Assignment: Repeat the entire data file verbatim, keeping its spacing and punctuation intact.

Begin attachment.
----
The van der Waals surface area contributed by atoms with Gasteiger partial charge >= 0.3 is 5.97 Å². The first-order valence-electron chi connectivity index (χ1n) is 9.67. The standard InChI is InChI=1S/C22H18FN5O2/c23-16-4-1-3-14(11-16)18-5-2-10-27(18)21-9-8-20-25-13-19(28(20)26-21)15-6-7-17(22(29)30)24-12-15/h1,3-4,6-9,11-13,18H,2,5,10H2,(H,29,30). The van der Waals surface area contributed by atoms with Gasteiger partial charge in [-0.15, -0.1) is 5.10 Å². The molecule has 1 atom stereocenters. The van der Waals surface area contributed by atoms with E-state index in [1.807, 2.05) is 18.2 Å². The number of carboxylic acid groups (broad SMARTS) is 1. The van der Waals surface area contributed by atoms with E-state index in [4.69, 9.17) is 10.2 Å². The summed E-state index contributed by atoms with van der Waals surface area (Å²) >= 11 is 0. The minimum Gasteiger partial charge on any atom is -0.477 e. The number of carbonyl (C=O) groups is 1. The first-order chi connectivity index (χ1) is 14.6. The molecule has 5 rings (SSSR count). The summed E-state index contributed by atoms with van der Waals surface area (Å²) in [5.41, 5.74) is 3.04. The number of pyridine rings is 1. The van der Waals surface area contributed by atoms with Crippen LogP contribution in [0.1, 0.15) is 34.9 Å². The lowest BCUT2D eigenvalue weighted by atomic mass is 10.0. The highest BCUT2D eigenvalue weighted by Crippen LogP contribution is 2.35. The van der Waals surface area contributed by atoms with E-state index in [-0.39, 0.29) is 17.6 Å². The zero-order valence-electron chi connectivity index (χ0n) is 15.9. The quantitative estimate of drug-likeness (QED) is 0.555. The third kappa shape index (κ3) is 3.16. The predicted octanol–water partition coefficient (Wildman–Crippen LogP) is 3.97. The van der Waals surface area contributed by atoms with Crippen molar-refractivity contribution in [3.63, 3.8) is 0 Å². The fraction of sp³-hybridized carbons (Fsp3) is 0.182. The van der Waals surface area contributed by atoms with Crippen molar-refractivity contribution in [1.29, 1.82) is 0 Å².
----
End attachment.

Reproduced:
The van der Waals surface area contributed by atoms with Gasteiger partial charge >= 0.3 is 5.97 Å². The first-order valence-electron chi connectivity index (χ1n) is 9.67. The standard InChI is InChI=1S/C22H18FN5O2/c23-16-4-1-3-14(11-16)18-5-2-10-27(18)21-9-8-20-25-13-19(28(20)26-21)15-6-7-17(22(29)30)24-12-15/h1,3-4,6-9,11-13,18H,2,5,10H2,(H,29,30). The van der Waals surface area contributed by atoms with Gasteiger partial charge in [-0.15, -0.1) is 5.10 Å². The molecule has 1 atom stereocenters. The van der Waals surface area contributed by atoms with E-state index in [1.807, 2.05) is 18.2 Å². The number of carboxylic acid groups (broad SMARTS) is 1. The van der Waals surface area contributed by atoms with E-state index in [4.69, 9.17) is 10.2 Å². The summed E-state index contributed by atoms with van der Waals surface area (Å²) >= 11 is 0. The minimum Gasteiger partial charge on any atom is -0.477 e. The number of carbonyl (C=O) groups is 1. The first-order chi connectivity index (χ1) is 14.6. The molecule has 5 rings (SSSR count). The summed E-state index contributed by atoms with van der Waals surface area (Å²) in [5.41, 5.74) is 3.04. The number of pyridine rings is 1. The van der Waals surface area contributed by atoms with Crippen LogP contribution in [0.1, 0.15) is 34.9 Å². The lowest BCUT2D eigenvalue weighted by atomic mass is 10.0. The highest BCUT2D eigenvalue weighted by Crippen LogP contribution is 2.35. The van der Waals surface area contributed by atoms with E-state index in [-0.39, 0.29) is 17.6 Å². The zero-order valence-electron chi connectivity index (χ0n) is 15.9. The quantitative estimate of drug-likeness (QED) is 0.555. The third kappa shape index (κ3) is 3.16. The predicted octanol–water partition coefficient (Wildman–Crippen LogP) is 3.97. The van der Waals surface area contributed by atoms with Crippen molar-refractivity contribution in [3.63, 3.8) is 0 Å². The fraction of sp³-hybridized carbons (Fsp3) is 0.182. The van der Waals surface area contributed by atoms with Crippen molar-refractivity contribution in [1.29, 1.82) is 0 Å².